A dormitory inside a tent in a federal temporary shelter for unaccompanied minors who crossed the border from Mexico to Tornillo, Texas.

Administration for Children and Families/U.S. Health and Human Services

New child care facilities on state land in both Texas and Florida are subject to multiple, often unannounced child welfare inspections per year, according to state guidelines. But the Tornillo and Homestead facilities can expect just one such examination, "every two years," according to the manual. 

The only frequent review mandated by ORR policy is done by third-party contractors, which are not focused on child welfare.

These contractors are instead focused on providing support services for case workers, and not recommendations related to safety and healthcare, according to a spokesperson for General Dynamics Information Technology, which employs many of the contractors.

Texas inspection records indicate the more frequent surprise reviews conducted by state officials can catch major safety and health breaches, even at facilities with otherwise successful child welfare records.

In the days after public outcry about family separation brought attention to a new facility in a former Walmart, where as many as 1,500 boys were being housed, Southwest Key, the organization that operates the facility, proudly touted its inspection record. The organization said its facilities had been evaluated for compliance on more than 70,000 standards in the past three years, and only been found deficient in fewer than 1 percent.

But inspectors visiting Southwest Key facilities in the past two years caught dozens of violations, including an employee who worked four months without being fingerprinted, failures in medical recordkeeping, an instance in which a child who tested positive for a sexually transmitted disease wasn't given treatment for 18 days, and neglecting to lock up medicines and cleaning supplies.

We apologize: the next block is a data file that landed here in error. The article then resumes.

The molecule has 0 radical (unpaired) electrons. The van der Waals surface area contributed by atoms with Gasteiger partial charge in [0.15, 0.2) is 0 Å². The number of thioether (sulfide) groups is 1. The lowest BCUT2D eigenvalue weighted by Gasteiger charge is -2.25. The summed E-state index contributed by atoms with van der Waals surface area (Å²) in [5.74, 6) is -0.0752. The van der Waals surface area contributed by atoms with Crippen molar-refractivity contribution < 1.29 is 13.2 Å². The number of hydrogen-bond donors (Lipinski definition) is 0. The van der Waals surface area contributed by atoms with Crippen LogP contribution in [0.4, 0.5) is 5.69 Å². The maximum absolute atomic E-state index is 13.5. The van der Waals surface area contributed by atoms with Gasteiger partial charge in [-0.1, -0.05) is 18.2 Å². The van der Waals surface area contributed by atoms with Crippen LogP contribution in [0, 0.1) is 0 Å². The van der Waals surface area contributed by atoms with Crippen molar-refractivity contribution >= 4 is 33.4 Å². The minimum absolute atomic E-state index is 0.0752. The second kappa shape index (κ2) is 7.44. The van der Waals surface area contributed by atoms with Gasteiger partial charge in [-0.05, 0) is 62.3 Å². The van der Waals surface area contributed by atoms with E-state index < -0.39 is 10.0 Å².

Wolfe said the facilities at Tornillo and Homestead are not subjected to state oversight, not only because of their federal locations, but because they are planned as temporary facilities.

BCFS has a contract to operate Tornillo until July 13. It is not clear if that contract will be extended. Asked if there is a date set for either facility to close, Wolfe said only that HHS "will make determinations about opening and closing unaccompanied alien children program shelters based on the number of beds needed to provide appropriate care for minors in the program."

Homestead previously housed unaccompanied minors from June 2016 to April 1, 2017.

HHS did not respond when asked when both facilities are expected to close, but it's unlikely Tornillo and Homestead will be the last temporary facilities on federal land. The Pentagon confirmed to CBS News on June 21 that HHS officials had recently visited four Army and Air Force bases in Texas and Arkansas while researching new locations to house 20,000 unaccompanied migrant children. The bases are federal property and shelter facilities on them would not be subject to state child welfare inspections.

  • Graham Kates

    Graham Kates is an investigative reporter covering criminal justice, privacy issues and information security for CBSNews.com.